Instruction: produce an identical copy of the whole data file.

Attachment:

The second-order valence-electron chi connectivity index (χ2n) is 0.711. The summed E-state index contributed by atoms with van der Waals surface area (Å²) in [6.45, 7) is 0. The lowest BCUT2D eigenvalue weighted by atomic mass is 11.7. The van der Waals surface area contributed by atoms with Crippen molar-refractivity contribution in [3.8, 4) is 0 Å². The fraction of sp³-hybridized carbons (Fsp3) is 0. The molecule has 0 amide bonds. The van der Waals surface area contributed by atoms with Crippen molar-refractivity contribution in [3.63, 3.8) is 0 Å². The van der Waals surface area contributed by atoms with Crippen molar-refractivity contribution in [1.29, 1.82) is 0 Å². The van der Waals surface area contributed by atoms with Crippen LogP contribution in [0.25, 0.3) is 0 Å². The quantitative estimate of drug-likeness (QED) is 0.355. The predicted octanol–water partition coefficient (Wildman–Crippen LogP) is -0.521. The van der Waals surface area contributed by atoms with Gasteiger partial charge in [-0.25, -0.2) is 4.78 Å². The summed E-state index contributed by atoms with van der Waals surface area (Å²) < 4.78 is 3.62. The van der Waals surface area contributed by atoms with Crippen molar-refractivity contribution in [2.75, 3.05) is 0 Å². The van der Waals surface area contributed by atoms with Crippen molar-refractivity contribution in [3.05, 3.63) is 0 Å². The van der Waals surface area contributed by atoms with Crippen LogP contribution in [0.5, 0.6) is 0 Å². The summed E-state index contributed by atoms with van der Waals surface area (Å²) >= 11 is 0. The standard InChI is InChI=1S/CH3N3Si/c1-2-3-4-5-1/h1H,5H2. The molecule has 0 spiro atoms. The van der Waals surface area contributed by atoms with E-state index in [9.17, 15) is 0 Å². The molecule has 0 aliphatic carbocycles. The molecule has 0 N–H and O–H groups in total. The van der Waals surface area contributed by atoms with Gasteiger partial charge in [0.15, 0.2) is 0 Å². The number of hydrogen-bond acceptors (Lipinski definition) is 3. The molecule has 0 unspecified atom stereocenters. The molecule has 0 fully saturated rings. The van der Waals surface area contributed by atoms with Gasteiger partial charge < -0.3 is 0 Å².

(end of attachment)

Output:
The second-order valence-electron chi connectivity index (χ2n) is 0.711. The summed E-state index contributed by atoms with van der Waals surface area (Å²) in [6.45, 7) is 0. The lowest BCUT2D eigenvalue weighted by atomic mass is 11.7. The van der Waals surface area contributed by atoms with Crippen molar-refractivity contribution in [3.8, 4) is 0 Å². The fraction of sp³-hybridized carbons (Fsp3) is 0. The molecule has 0 amide bonds. The van der Waals surface area contributed by atoms with Crippen molar-refractivity contribution in [3.63, 3.8) is 0 Å². The van der Waals surface area contributed by atoms with Crippen molar-refractivity contribution in [1.29, 1.82) is 0 Å². The van der Waals surface area contributed by atoms with Crippen LogP contribution in [0.25, 0.3) is 0 Å². The quantitative estimate of drug-likeness (QED) is 0.355. The predicted octanol–water partition coefficient (Wildman–Crippen LogP) is -0.521. The van der Waals surface area contributed by atoms with Gasteiger partial charge in [-0.25, -0.2) is 4.78 Å². The summed E-state index contributed by atoms with van der Waals surface area (Å²) < 4.78 is 3.62. The van der Waals surface area contributed by atoms with Crippen molar-refractivity contribution in [2.75, 3.05) is 0 Å². The van der Waals surface area contributed by atoms with Crippen molar-refractivity contribution in [3.05, 3.63) is 0 Å². The van der Waals surface area contributed by atoms with Crippen LogP contribution in [0.5, 0.6) is 0 Å². The summed E-state index contributed by atoms with van der Waals surface area (Å²) >= 11 is 0. The standard InChI is InChI=1S/CH3N3Si/c1-2-3-4-5-1/h1H,5H2. The molecule has 0 spiro atoms. The van der Waals surface area contributed by atoms with E-state index in [9.17, 15) is 0 Å². The molecule has 0 aliphatic carbocycles. The molecule has 0 N–H and O–H groups in total. The van der Waals surface area contributed by atoms with Gasteiger partial charge in [0.15, 0.2) is 0 Å². The number of hydrogen-bond acceptors (Lipinski definition) is 3. The molecule has 0 unspecified atom stereocenters. The molecule has 0 fully saturated rings. The van der Waals surface area contributed by atoms with Gasteiger partial charge < -0.3 is 0 Å².